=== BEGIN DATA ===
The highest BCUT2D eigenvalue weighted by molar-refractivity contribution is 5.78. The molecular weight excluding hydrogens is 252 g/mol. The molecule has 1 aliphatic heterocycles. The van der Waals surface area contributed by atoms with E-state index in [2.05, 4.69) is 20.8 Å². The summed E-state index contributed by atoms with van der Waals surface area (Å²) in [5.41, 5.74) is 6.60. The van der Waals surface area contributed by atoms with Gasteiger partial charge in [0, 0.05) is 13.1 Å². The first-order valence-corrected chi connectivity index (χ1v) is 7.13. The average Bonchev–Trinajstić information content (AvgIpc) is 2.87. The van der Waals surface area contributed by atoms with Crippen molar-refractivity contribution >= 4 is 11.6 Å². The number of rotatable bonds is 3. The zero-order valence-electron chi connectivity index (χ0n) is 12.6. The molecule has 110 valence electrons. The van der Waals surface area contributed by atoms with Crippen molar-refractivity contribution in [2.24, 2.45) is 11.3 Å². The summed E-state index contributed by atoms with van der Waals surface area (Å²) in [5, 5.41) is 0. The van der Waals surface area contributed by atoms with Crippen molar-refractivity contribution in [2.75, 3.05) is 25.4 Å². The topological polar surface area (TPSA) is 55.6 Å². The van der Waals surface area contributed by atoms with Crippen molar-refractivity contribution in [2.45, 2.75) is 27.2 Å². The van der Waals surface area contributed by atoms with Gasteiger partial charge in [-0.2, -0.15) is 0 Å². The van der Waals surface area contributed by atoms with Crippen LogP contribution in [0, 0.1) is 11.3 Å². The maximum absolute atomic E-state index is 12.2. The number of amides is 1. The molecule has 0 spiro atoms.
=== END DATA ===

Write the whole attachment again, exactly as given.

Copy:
The highest BCUT2D eigenvalue weighted by molar-refractivity contribution is 5.78. The molecular weight excluding hydrogens is 252 g/mol. The molecule has 1 aliphatic heterocycles. The van der Waals surface area contributed by atoms with E-state index in [2.05, 4.69) is 20.8 Å². The summed E-state index contributed by atoms with van der Waals surface area (Å²) in [5.41, 5.74) is 6.60. The van der Waals surface area contributed by atoms with Gasteiger partial charge in [0, 0.05) is 13.1 Å². The first-order valence-corrected chi connectivity index (χ1v) is 7.13. The average Bonchev–Trinajstić information content (AvgIpc) is 2.87. The van der Waals surface area contributed by atoms with Crippen molar-refractivity contribution >= 4 is 11.6 Å². The number of rotatable bonds is 3. The zero-order valence-electron chi connectivity index (χ0n) is 12.6. The molecule has 110 valence electrons. The van der Waals surface area contributed by atoms with Crippen molar-refractivity contribution in [2.24, 2.45) is 11.3 Å². The summed E-state index contributed by atoms with van der Waals surface area (Å²) in [5, 5.41) is 0. The van der Waals surface area contributed by atoms with Crippen molar-refractivity contribution in [2.75, 3.05) is 25.4 Å². The topological polar surface area (TPSA) is 55.6 Å². The van der Waals surface area contributed by atoms with Crippen molar-refractivity contribution in [2.45, 2.75) is 27.2 Å². The van der Waals surface area contributed by atoms with Gasteiger partial charge in [-0.2, -0.15) is 0 Å². The van der Waals surface area contributed by atoms with Crippen LogP contribution in [0, 0.1) is 11.3 Å². The maximum absolute atomic E-state index is 12.2. The number of amides is 1. The molecule has 0 spiro atoms.